GEOLOGY FIELD TRIP APRIL 24TH 2019
GIGGLESWICK SCAR, CAVES AND WATER

Leader Josephine Drake

Giggleswick Scar is a fault-line scarp formed by the differential erosion of the softer Bowland Shales of the Craven Basin which lay against the harder Great Scar Limestone along the South Craven Fault. The old road from Settle going west climbs under the scar so running along the site of the South Craven Fault. Within the scar are several caves which were explored as much as is possible by non cavers not wearing proper equipment, not even hard hats but we did have torches! However, the caves are very short but do show evidence of how they were formed. Rain water falls on the tops then percolates through the limestone following lines of weakness and bedding planes. The weak carbonic acid ( Co2 in water) dissolves the limestone enlarging the routes, and where this is below the water table the cavities are filled so all the walls are eroded forming a tube – a Phreatic cave. If the route is above the water table there is only water running in the bottom so forming a deeper and narrower lower section – a Vadose cave. The caves we looked at were of the Phreatic kind, we could see scalloping on the upper walls showing the direction of flow. In one cave we could also see some slow water flow and tufa forming as the calcium carbonate settled out, sometimes known as flowstone but is crumbly, (also seen at Janet’s Foss and Gordale Scar). In the past much heavier flows of water came off impermeable rocks, which have since been eroded away from above the limestone, and flowed out from the rock at these caves – a resurgence, and is a remnant of an ancient landform as the water table was much higher then. On Giggleswick Scar there are no streams, the only source of water being rain. For the farmer and his livestock this provides a problem. We saw one or two Dew Ponds, man made hollows then lined either by mud and clay or, in this case, concrete, which collect dew, water from low cloud or rain and can be very effective. Higher up Helwith Flags had been used to form a collection point for water from a small spring then lead it into a bigger reservoir formed by concrete lined stone walls. Such is the effort required to provide water for animals here where there is no natural surface water it all having sunk into a percolation aquifer.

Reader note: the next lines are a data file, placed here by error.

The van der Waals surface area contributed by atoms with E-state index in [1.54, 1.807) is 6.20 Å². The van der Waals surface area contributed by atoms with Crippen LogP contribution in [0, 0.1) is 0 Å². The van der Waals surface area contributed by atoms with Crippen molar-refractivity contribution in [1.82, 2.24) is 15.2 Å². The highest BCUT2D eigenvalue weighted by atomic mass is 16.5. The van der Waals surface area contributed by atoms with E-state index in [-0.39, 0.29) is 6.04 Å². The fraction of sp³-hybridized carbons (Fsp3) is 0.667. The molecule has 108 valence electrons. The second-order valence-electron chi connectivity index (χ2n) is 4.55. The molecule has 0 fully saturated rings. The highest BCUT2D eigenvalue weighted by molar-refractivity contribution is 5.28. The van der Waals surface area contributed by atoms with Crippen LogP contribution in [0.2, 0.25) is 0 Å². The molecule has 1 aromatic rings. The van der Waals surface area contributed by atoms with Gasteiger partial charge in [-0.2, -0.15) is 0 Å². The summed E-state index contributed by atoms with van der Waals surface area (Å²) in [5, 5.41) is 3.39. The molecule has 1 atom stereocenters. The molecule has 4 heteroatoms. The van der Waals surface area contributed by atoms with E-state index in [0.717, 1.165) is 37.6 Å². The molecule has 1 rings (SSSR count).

We had followed the walk from Exploring the Limestone Landscapes of the Three Peaks and Malham by Phillip J. Murphy, BCRA Cave Studies Series: 15

Notes from Geology trip to Giggleswick Scar

What limestone were we on?
Lower Hawes Limestone. Though this is the base layer of the Yoredale Series, in the west of the Dales it is regarded as part of the Great Scar Limestone Group as it is ‘lithologically similar to the underlying limestones’.

Tufa Travertine Stalagmites and Stalactites – what are they?
Speleothems is the name for Calcite deposits in caves. Travertine has been defined as all non-marine carbonate precipitates in or near terrestrial springs, rivers, lakes and caves. Calcareous Tufa is a form of Travertine but is less crystalline and more porous. Porosity is due to the inclusion of aquatic plants especially algae and mosses, living and dead, and clay silt and sand.

Why the layers in the ‘flows’ we saw?
Soil derived water containing increased Co2 from plants and microbes forms weak carbonic acid. This acid reacts with calcium carbonate to form a solution of calcium and bicarbonate ions. When the water emerges from the rocks at a resurgence it loses much of the soil carbon dioxide, into the atmosphere, and the calcium carbonate precipitates out. The rate at which Co2 is lost depends on the rate of flow of the water and its turbulence so variations in rainfall weather etc will alter the rate of deposition thus forming different layers.

Can the layers block the flow of water?
Gours or Rhimstone is the name for when the calcite speleothems form a dam, usually at the edge of a pool.

 

This is all information I have gathered this morning on further reading Caves and Karst of the Yorkshire Dales. I hope it helps. The book can be borrowed from the UWFS library.

Text by Dr. J. Drake, photographs by P. Childs.